Teaching Reflection: Information Seeking and Evaluation in a Digital Library Environment
In this article, we explore influences of electronic information systems on teaching methods. Data are analyzed from the information literacy portion of an introductory computer science course. This curriculum was taught by the first author, whose pedagogical goal was to teach students to search for and evaluate information using a variety of systems. Her teaching methods were informed by three complementary theories: Kuhlthau’s (1993a) process model, cognitive flexibility theory, and situated cognition. She also employed Schon’s (1983) reflective practitioner model, which stipulates that teachers evaluate their pedagogical methods as a course is in session. Although this work is far from being completed, we have confirmed that teachers must be able to reflect on specific incidents and adjust their teaching methods according to individual situations rather than strictly follow prescribed models. Even though the new information systems encourage interaction and offer user-friendly interfaces, the ability to search effectively across systems and critically evaluate retrieved information still needs to be taught. In other words, the digital library environment demands instructional intervention which is flexible and responsive to the situation. Thus we perceive digital libraries as systems comprised of the user, digitized information and software tools, and human mediators.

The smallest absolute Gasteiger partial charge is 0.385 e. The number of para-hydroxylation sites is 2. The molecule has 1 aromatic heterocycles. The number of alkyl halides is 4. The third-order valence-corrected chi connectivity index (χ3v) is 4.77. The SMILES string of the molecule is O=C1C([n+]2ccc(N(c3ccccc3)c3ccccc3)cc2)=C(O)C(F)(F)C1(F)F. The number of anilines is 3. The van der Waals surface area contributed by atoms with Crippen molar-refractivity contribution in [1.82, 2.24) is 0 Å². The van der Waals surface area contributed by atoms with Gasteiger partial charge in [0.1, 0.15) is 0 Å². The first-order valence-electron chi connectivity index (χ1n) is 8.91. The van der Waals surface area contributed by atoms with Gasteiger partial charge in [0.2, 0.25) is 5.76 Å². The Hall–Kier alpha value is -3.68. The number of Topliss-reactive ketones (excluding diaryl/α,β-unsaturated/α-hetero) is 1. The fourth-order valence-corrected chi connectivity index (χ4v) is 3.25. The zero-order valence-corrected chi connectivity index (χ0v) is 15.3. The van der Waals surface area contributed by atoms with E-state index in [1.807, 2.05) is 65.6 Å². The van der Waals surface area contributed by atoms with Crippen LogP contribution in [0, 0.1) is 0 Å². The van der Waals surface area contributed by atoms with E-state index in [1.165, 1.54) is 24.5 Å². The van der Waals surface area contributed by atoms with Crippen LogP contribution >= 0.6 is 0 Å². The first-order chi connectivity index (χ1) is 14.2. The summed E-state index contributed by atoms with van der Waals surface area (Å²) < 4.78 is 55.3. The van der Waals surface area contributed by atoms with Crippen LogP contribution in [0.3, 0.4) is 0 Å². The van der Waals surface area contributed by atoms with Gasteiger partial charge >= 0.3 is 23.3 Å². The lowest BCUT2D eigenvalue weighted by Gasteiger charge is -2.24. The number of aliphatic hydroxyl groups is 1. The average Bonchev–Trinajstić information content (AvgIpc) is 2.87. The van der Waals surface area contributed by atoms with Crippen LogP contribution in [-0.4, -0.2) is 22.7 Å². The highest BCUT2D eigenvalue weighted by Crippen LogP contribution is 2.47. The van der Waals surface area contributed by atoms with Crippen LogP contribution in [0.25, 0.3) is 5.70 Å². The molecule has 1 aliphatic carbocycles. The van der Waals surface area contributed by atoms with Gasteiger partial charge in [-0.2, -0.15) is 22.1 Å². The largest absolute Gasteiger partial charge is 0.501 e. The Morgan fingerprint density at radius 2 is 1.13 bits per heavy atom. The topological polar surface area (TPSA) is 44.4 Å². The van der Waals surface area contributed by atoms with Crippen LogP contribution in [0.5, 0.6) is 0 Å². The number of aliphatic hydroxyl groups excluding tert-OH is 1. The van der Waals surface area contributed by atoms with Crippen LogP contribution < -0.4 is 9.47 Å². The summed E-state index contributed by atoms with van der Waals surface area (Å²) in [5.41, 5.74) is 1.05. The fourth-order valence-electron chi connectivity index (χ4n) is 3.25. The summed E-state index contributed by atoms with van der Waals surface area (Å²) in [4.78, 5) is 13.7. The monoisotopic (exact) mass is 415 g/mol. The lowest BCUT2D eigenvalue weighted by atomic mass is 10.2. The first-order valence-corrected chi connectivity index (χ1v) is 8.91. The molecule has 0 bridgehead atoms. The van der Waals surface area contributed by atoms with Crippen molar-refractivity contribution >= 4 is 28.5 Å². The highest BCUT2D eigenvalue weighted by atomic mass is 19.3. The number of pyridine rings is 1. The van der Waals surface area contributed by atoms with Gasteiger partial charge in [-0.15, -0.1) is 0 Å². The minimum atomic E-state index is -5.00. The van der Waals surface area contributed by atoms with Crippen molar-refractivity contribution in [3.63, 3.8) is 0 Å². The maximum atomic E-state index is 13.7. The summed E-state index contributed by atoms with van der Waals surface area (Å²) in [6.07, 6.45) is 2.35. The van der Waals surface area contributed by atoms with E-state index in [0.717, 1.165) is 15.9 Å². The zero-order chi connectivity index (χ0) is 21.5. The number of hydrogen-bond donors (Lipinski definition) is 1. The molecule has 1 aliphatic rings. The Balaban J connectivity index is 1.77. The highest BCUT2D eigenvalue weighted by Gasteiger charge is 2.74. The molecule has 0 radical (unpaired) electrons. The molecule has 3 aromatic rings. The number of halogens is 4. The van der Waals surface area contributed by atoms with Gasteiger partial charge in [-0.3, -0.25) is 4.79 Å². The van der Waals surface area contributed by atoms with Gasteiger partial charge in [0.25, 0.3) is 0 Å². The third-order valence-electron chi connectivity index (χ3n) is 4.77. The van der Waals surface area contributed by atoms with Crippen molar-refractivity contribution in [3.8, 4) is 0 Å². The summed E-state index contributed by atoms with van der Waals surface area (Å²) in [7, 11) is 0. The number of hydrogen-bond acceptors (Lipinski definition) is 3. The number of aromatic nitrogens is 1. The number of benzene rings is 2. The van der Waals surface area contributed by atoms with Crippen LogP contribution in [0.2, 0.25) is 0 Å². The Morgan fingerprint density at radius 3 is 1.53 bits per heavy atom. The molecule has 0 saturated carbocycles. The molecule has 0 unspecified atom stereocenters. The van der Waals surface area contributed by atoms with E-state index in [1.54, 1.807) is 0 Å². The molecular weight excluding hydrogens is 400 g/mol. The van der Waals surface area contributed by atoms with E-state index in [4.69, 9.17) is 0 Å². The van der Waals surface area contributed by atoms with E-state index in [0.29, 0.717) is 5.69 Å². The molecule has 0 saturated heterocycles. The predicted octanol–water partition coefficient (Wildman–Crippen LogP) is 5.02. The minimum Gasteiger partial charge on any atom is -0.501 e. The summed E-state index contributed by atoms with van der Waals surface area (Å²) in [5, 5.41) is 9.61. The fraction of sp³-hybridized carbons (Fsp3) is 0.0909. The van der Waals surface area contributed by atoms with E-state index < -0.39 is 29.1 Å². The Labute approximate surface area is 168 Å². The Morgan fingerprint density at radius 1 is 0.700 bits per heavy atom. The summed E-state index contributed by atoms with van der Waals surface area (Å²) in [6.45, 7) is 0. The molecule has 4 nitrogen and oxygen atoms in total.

Jacobson, Frances F. and Ignacio, Emily N., "Teaching Reflection: Information Seeking and Evaluation in a Digital Library Environment" (1997). SIAS Faculty Publications. 156.
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